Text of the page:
Why certification is important

Twinsburg, Ohio
certification map
by Helen Sanders, Ph.D
certification map
The NACC map of certified contractors show that 18 contractors have achieved certification. A similiar number of companies are in the application process.

Why Certification is Important

If durability is critical for achieving sustainability, what can be done to maximize the lifetime of installed fenestration? The durability performance of fenestration depends on a number of factors – the quality of the design of the window and insulating glass edge seal, the quality of their fabrication (workmanship), and the quality of their installation.

Past performance often is used by design and construction teams as an indication of the quality of product and the workmanship of fabrication and installation, but this only can be relied upon if there are processes in place to replicate past performance on every new unit, and on every new installation. Warranties also often are used in the assessment of “quality,” although this should be done with caution. For example, product warranties may not offer enough risk management for owners or installers, because they generally include only product replacement and not the cost of replacement labor, which generally dwarfs the cost of the product itself.

The “magic” of certification

Certification by an independent third party offers companies a way of creating and communicating a level of confidence in a product or service that they offer to their customers. This is because certification programs confirm the attainment of accepted industry standards and, importantly, the presence of a quality system that ensures that this performance level is achieved consistently. David Stutzman, an expert in architectural specification, describes the “magic” of certification in a 2018 article [1], stating that it provides “a uniform measure of an accepted standard to demonstrate qualifications and the ability to reduce risk.” Certification is therefore an effective way for design teams to manage supplier risk and an effective way for suppliers to differentiate their offering.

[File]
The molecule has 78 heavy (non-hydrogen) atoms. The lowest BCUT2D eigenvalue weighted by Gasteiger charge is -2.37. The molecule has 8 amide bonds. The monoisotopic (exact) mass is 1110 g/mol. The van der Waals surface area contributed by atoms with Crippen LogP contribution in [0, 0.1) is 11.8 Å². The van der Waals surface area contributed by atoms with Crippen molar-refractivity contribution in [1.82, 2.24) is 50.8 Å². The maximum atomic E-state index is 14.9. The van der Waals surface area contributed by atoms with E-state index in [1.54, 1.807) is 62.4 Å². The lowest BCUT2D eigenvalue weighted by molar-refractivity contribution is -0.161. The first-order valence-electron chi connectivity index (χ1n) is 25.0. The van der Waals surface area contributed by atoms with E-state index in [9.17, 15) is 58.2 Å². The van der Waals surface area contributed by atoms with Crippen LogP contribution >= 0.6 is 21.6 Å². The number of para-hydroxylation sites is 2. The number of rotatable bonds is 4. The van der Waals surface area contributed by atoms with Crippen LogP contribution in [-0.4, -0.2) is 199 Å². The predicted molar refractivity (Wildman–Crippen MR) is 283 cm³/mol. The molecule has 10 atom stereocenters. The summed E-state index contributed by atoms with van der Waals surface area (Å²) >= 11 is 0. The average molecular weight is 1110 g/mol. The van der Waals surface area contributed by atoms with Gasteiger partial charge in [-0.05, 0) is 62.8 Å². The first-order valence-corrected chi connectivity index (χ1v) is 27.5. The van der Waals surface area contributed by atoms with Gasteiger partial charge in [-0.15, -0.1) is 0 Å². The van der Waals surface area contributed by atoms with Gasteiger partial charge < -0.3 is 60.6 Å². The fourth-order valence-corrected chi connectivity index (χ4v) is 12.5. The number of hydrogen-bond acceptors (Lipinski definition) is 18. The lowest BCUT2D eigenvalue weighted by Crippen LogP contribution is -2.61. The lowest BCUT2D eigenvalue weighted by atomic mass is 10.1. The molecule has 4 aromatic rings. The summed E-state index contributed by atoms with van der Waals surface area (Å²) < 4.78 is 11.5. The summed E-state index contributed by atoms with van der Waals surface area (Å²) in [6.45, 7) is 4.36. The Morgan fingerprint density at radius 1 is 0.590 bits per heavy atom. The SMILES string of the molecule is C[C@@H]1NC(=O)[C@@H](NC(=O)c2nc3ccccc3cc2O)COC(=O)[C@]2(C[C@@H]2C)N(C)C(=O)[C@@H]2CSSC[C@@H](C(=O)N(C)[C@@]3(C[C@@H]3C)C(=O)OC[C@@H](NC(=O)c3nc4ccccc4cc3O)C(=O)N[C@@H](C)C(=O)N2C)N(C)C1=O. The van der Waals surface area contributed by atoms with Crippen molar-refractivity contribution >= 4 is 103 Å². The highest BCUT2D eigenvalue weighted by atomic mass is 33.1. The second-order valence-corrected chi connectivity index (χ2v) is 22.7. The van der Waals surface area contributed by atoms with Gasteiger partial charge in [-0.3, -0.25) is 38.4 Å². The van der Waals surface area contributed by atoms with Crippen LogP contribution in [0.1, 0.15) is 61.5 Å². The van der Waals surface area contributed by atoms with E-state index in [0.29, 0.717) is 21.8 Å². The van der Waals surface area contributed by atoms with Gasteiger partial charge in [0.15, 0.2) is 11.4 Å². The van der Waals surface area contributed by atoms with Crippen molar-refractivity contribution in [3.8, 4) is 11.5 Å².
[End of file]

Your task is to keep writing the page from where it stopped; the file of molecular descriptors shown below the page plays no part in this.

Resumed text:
Certification is not just for products

Certifications can exist for people (installers, fabricators) and companies, too. The North American Contractors Certification (NACC) program for architectural glass and metals contractors focuses on assessing and certifying business practices, quality, competency and safety in installation, and is gaining traction across the country. Currently, 18 contractors have achieved certification and a similar number are in the application process. A program for certifying individual installers – the Architectural Glass and Metal Technician (AGMT) certification – is also in development. Eco-systems of several certified installers are growing in eastern Pennsylvania and northern California, raising the bar for installers and reducing risk for construction teams in those markets.

Insulating glass certification

On the product side, certification for insulating glass has been in place for many years, and programs have proliferated since the National Fenestration Rating Council (NFRC) required insulating glass (IG) certification as a requirement to receiving an NFRC label. When looking for a certified IG product, it is important to evaluate the certification program itself. Because there are no standards for IG certification programs to follow, each program has a different level of stringency. All use ASTM E2190 “Standard Specification for Insulating Glass Unit Performance and Evaluation” as the industry durability benchmark, but how they certify to that standard can differ significantly. Look for programs that require test units to be built on the fabricator’s production line and in the presence of an auditor. In addition, look for programs that require a passing E2190 report before certification is granted.
Certification is a tool for fabricators and installers to communicate and differentiate the quality of their product or service to their customer, and is also being required by design teams to manage their risk. Overall, certification of fenestration products and installers raises the quality bar and supports the construction of high-quality, long-lasting building envelopes.

[1] D. Stutzman, The Magic of Certification – Solving the Qualifications Dilemma, Published and Presented at GlassCon Global, Chicago 2018.

Do you have a challenge for us?